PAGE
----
Since contracts are always important and closely adhered to, your outside counsel quickly drafts a contract for the IT team and it quickly gets to work.  Within days the IT consultant reports back with a written document describing what happened and why, some of which doesn’t paint the credit union in the best light.  You contact your regulators and notify your members that a data breach has occurred and quicker than the coronavirus can spread through a bunch of drunk college kids on Spring Break, the first class-action lawsuit has been filed against your credit union.

The scenario I just described is similar to the one confronted by Capital One when it discovered it was hacked in 2019.  In re: Capital One Consumer Data Security Breach LitigationCapital One Ordered To Release Report Of Massive Data Heist OPINION PDF

My guess is that, while many of you have at least thought about the issues raised by the above hypothetical, you probably haven’t given much thought to the issue of attorney-client privilege in general or attorney work product in particular.  It’s time for that to change.  Capital One is now battling to keep a report produced by an outside IT team exempt from discovery from attorneys suing it over the data breach.  It has lost the first round in its battle which is an unfortunate development for anyone who works to protect financial institutions.

Attorney Work Product refers to work performed by attorneys or their agents in response to or in anticipation of litigation (Federal Rule of Evidence 502 and New York CPLR 3101).  This seemingly straightforward definition is not as easy to apply as it should be.  For instance, in Capital One’s case a third party IT report was done at the request of the bank’s outside counsel and its results were given first to the law firm.  Nevertheless, the court concluded that the report would have been produced with or without the threat of litigation.  It pointed out for example that the work being performed by the IT team was similar to work it was performing on behalf of the bank pursuant to a contract that was entered into before anyone knew of a data breach.  In addition, the report could be used to comply with regulatory requirements of which the bank had to comply regardless of the lawsuit.  The bank is appealing.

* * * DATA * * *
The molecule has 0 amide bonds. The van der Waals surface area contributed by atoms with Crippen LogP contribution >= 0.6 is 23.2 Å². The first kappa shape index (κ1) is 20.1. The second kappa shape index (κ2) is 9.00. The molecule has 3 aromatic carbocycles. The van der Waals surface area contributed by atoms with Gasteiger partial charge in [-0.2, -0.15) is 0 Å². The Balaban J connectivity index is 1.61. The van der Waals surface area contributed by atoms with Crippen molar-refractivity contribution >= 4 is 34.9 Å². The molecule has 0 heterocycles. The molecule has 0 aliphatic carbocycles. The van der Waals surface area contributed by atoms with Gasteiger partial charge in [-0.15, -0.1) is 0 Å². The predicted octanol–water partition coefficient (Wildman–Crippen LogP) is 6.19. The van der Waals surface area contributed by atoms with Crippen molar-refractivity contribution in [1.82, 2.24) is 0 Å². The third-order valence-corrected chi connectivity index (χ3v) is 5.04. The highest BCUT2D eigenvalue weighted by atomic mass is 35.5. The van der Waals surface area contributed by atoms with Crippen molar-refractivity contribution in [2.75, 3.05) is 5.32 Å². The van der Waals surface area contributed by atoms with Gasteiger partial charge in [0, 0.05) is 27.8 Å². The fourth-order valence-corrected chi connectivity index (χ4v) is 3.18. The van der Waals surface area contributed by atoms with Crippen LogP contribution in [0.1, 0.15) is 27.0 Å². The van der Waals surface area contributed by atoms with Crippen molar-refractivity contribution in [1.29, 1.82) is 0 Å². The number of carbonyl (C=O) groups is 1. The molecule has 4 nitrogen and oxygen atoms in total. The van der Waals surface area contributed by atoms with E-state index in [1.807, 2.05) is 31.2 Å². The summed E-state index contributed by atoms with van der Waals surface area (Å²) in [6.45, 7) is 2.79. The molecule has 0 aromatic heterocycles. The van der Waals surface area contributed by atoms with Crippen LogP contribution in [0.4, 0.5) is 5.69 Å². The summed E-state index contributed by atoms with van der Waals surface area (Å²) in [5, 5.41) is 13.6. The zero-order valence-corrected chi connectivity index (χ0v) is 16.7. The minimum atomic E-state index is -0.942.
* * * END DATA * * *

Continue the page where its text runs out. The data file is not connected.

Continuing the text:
Although the scope of and deference given to attorney-client communications varies by state, the case underscores the importance of considering how best to keep attorney communications private in your data response plan.  A good data breach response has to allow for frank discussions and analysis.  This is precisely why the attorney-client privilege exists.  Mistakes are going to happen.  The consequences of these mistakes will be exacerbated if attorneys aren’t free to give the most straightforward advise they can.

June 17, 2020 at 11:18 am Leave a comment

Are you prepared for the next pandemic?

I certainly don’t want anyone to overreact, but as I was getting ready to go this morning, I listened to the news that the coronavirus is continuing to spread. In addition, with an incubation period of 14 days, an epidemiologist interviewed on Bloomberg predicted that as many as 100,000 people could ultimately be infected.

It’s time to start dusting off those continuity plans addressing what steps your credit union would take in the event of a wide-spread virus. Here are a couple of good places to start:

In 2006, there was wide-spread fear of an influenza pandemic. The financial regulators, including the NCUA, responded with this inter-agency statement on Pandemic Planning.

In 2014, we had the Ebola Outbreak. One of the most helpful analyses of the legal issues confronted at the time by employers was this blog post from Bond Schoeneck & King, which addressed issues such as the extent to which employers could inquire about employees’ travel plans.

There are also regulations you are already subject to. For example, Federal law requires employers to provide employees a place of employment free of “recognized hazards that are causing or are likely to cause death or serious physical harm” to employees (29 USCA section 654). Consistent with this obligation OSHA issued this guidance during the flu epidemic.

Now I want to stress that all of these outbreaks are unique and raise different issues. Furthermore, I’m not aware of any formal regulatory requirements that have been imposed on financial institutions as a result of the coronavirus. But as I like to say, I am paid to be paranoid, and now is a good time to start answering the questions that you could be asked if this virus spreads.

Another day, another data breach